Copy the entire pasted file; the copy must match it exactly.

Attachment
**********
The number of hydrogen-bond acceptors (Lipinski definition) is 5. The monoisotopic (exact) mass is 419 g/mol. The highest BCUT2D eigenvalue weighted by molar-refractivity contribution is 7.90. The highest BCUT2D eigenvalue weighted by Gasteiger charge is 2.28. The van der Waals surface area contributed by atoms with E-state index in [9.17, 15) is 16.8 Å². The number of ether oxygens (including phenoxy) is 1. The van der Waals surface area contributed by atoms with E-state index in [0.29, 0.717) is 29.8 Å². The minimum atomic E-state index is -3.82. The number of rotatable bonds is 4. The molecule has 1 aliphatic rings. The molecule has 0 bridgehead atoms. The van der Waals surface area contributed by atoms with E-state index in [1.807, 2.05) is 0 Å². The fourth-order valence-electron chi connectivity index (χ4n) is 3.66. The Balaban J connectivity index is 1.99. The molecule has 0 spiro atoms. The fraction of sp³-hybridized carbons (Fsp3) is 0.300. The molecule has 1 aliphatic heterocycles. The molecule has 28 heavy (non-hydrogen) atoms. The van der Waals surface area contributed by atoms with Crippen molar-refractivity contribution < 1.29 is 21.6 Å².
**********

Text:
The number of hydrogen-bond acceptors (Lipinski definition) is 5. The monoisotopic (exact) mass is 419 g/mol. The highest BCUT2D eigenvalue weighted by molar-refractivity contribution is 7.90. The highest BCUT2D eigenvalue weighted by Gasteiger charge is 2.28. The van der Waals surface area contributed by atoms with E-state index in [9.17, 15) is 16.8 Å². The number of ether oxygens (including phenoxy) is 1. The van der Waals surface area contributed by atoms with E-state index in [0.29, 0.717) is 29.8 Å². The minimum atomic E-state index is -3.82. The number of rotatable bonds is 4. The molecule has 1 aliphatic rings. The molecule has 0 bridgehead atoms. The van der Waals surface area contributed by atoms with E-state index in [1.807, 2.05) is 0 Å². The fourth-order valence-electron chi connectivity index (χ4n) is 3.66. The Balaban J connectivity index is 1.99. The molecule has 0 spiro atoms. The fraction of sp³-hybridized carbons (Fsp3) is 0.300. The molecule has 1 aliphatic heterocycles. The molecule has 28 heavy (non-hydrogen) atoms. The van der Waals surface area contributed by atoms with Crippen molar-refractivity contribution < 1.29 is 21.6 Å².